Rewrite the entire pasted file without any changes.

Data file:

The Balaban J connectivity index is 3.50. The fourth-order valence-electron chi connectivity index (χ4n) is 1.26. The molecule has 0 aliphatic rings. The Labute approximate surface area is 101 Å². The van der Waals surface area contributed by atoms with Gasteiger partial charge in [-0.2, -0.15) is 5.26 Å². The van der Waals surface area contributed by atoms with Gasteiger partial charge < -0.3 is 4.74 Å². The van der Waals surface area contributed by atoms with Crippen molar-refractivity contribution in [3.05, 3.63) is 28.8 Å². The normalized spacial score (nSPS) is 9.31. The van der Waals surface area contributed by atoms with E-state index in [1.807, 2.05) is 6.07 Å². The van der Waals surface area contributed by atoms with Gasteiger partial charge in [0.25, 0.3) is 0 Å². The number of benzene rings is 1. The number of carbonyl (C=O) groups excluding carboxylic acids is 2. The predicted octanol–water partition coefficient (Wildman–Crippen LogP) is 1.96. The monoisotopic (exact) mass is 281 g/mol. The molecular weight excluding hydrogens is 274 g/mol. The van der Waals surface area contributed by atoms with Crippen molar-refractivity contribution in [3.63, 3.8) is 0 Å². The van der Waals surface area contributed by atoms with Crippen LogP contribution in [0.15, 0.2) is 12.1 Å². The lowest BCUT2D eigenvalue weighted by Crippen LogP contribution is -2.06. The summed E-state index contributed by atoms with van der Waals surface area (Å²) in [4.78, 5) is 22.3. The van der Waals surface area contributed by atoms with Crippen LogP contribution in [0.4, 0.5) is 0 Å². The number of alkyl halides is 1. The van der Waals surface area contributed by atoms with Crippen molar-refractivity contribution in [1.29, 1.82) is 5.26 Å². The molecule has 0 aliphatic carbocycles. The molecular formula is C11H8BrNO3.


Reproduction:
The Balaban J connectivity index is 3.50. The fourth-order valence-electron chi connectivity index (χ4n) is 1.26. The molecule has 0 aliphatic rings. The Labute approximate surface area is 101 Å². The van der Waals surface area contributed by atoms with Gasteiger partial charge in [-0.2, -0.15) is 5.26 Å². The van der Waals surface area contributed by atoms with Gasteiger partial charge < -0.3 is 4.74 Å². The van der Waals surface area contributed by atoms with Crippen molar-refractivity contribution in [3.05, 3.63) is 28.8 Å². The normalized spacial score (nSPS) is 9.31. The van der Waals surface area contributed by atoms with E-state index in [1.807, 2.05) is 6.07 Å². The van der Waals surface area contributed by atoms with Gasteiger partial charge in [0.25, 0.3) is 0 Å². The number of benzene rings is 1. The number of carbonyl (C=O) groups excluding carboxylic acids is 2. The predicted octanol–water partition coefficient (Wildman–Crippen LogP) is 1.96. The monoisotopic (exact) mass is 281 g/mol. The molecular weight excluding hydrogens is 274 g/mol. The van der Waals surface area contributed by atoms with Crippen molar-refractivity contribution in [3.63, 3.8) is 0 Å². The van der Waals surface area contributed by atoms with Crippen LogP contribution in [0.15, 0.2) is 12.1 Å². The lowest BCUT2D eigenvalue weighted by Crippen LogP contribution is -2.06. The summed E-state index contributed by atoms with van der Waals surface area (Å²) in [4.78, 5) is 22.3. The van der Waals surface area contributed by atoms with Crippen LogP contribution in [0.4, 0.5) is 0 Å². The number of alkyl halides is 1. The van der Waals surface area contributed by atoms with Crippen molar-refractivity contribution in [1.29, 1.82) is 5.26 Å². The molecule has 0 aliphatic carbocycles. The molecular formula is C11H8BrNO3.